The misinformation promoted by the likes of Andrew RT Davies has also fed into the petition against 20mph limits which at the time of writing is nudging towards 400,000 signatures. The petition is, in fact, very badly worded and contains contentious claims as well as factual inaccuracies.
It states: “The new 20mph law is coming into force on the 17th September and it will mark the end of having socialism in power in Wales.” It is now past September 17, and if Welsh Labour can be categorised as a socialist party, socialism is unarguably still in power.
The petition goes on to assert that a 20mph limit will be introduced “EVERWHERE” (sic). This, as we have seen, is incorrect because local authorities are able to make exceptions, and many have been made.
The author of the petition, himself a member of the egregious Facebook group disputes there is any evidence to support the view that reducing the speed limit to 20mph reduces accidents, citing Belfast as providing “the only true evidence”, which is that reducing the speed limit makes little or no difference.
In fact, the 20mph scheme in Belfast only applied to 76 streets in the city centre, 27 of which were fully or partly pedestrianised at the time of the study, and the average vehicle speed was less than 20mph anyway.
A better comparison would be with Spain, which in May 2021 reduced the urban default speed limit to 30 kilometres per hour (18.641mph). Deaths on urban roads declined by 10% in the first eight months of application, according to government data.
The petition also states that one of the 20mph trials in Monmouthshire was “reverted” because of “absolute carnage” on the trial roads in the village. I doubt that, given that the dictionary definition of carnage is “the killing of a large number of people”.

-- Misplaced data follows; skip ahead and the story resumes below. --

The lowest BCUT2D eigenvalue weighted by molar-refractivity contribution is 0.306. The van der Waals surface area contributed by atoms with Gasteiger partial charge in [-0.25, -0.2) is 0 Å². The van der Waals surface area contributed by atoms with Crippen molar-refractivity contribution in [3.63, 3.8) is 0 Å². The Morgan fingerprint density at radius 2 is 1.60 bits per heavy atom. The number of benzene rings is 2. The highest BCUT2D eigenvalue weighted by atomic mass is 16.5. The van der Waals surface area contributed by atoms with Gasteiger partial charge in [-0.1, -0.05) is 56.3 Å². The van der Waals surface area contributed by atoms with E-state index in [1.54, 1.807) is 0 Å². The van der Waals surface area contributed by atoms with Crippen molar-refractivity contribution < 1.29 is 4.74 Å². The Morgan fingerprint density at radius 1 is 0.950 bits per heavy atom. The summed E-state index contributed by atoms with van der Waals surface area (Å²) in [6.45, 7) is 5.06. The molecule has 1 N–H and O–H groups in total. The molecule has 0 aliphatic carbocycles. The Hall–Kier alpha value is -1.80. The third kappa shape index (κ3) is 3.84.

On the issue of the petition generally, I share the view of Yes Cymru’s North Wales director Ethan Jones, who in an article for Byline Times Cymru expressed sorrow that the people of Wales had signed the anti-20mph petition in such numbers rather than more important issues like “soaring child poverty, a barely functioning NHS, free school meals for all children, adequate social care for the elderly and those with disabilities, public transport fit for the 21st century, rivers and seas filled with sewage, the democratic deficit this union inflicts on us, erosion of our democratic rights, or threats to our human rights”.
It’s no surprise that Andrew RT Davies sees the large numbers of people signing the petition as a triumph and a vindication of his stance on the issue.
This should prompt us to reflect on what he and his party are up to. The UK general election is getting closer and is most likely to be held in around a year’s time. The Conservatives are facing defeat and there’s little sign that Rishi Sunak is turning the tide for them.
They know that after the corruption of Johnson and the incompetence of Truss, the damage to the economy and the continuing cost-of-living crisis, it’s not possible to fight the election on conventional terms. Instead they are fighting it on culture war issues.
In Wales the 20mph speed limit row is now a culture war topic that can be used by party campaigners in Wales, but also in England as a further stick with which to beat Labour.
Right-wing papers like the Daily Mail have previously cited NHS waiting times in Wales as examples of what England can expect if Labour returns to power. They’re already trying to use the 20mph row in the same way.
There will be other issues that the Conservatives home in on as well, like migrants arriving in small boats, but they’re vulnerable on immigration because they’ve been in charge of the policy area for more than 13 years.
They think they’re onto a winner with the 20mph row in Wales, even though many local authorities in England have already made such a change.
It’s important that in Wales we recognise what the likes of Andrew RT Davies are doing and why. Decent Conservatives – those that are left – shouldn’t tolerate the antics of a Poundland Trump for whom the truth, Welsh Government ministers and journalists he sees as troublesome are no more than collateral damage.